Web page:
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VINTAGE TURKISH POSTAGE STAMP
Out of circulation. Single stamp
65 kurus stamp printed in Vienna (Wien), Staatsdruckerei. Has a drawing of the historic Saint Nicholas Church (Santa Claus Church) in Demre, Turkey.
The Church of St. Nicholas in ancient Myra (modern day Kale or Demre) is a ruined Byzantine church containing the tomb of St. Nicholas of Myra (the inspiration for Santa Claus), as well as many fine mosaics and murals.
St. Nicholas was born in Patara around 300, became bishop of Myra, and died around 350. Only these basic details are known to history, but legends abound concerning the life of the saint. A much-embellished hagiography (life of the saint) was written by Simon Metaphrastes in the 10th century. St. Nicholas is said to have been born of wealthy parents and to have traveled to the Holy Land in his youth.
Many of the legends of St. Nicholas involve him helping young people and the poor. In one tale, a butcher lured three boys to his house during a time of famine. While they slept, he killed them, cut them up and placed the pieces in a barrel of salt, intending to sell them for food. Nicholas, who was told of this horrendous act by an angel, hurried to the butcher's house and restored the boys to life.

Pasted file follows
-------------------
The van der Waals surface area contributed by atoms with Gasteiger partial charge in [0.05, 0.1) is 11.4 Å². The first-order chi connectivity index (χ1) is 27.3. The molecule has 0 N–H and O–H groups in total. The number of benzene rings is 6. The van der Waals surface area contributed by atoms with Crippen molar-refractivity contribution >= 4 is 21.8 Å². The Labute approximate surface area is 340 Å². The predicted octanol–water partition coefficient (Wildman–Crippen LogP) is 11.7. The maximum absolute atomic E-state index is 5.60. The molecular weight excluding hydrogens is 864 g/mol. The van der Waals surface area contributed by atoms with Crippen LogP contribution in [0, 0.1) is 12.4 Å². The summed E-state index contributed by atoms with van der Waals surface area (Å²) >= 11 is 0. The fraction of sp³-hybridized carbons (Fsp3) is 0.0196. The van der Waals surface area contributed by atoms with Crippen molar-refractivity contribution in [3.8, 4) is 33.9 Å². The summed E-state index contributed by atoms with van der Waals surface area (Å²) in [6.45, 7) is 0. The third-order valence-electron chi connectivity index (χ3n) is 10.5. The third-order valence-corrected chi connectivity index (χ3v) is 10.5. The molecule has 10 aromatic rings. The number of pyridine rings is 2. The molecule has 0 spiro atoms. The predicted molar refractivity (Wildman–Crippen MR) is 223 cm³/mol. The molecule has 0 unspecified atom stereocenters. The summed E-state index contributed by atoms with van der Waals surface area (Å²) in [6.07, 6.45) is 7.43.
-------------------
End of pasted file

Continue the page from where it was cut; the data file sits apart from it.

The saint was buried in Myra upon his death, and a church may have been built over his tomb soon after. If so, it would have been badly damaged in the earthquake of 529 and repaired along with Myra's other buildings later in the 6th century under Emperor Justinian. Damaged in the Arab raids of the 7th century, the Church of St. Nicholas of Myra was rebuilt in the 8th century; it is this structure that largely survives today.
After his death, Nicholas became the patron saint of sailors and seafarers, and many pilgrims came to visit his tomb. Over the centuries, the legends and great popularity of St. Nicholas of Myra led to the Christmastime figure of the bearded man who secretly brings toys to children. He is still known as St. Nick in most of Europe, but in America he came to be known as Santa Claus.
Kurus was worth 100th of a Turkish Lira (TL) before the removal of the 6 zeros from the end to start the new lira. It has been long out of circulation.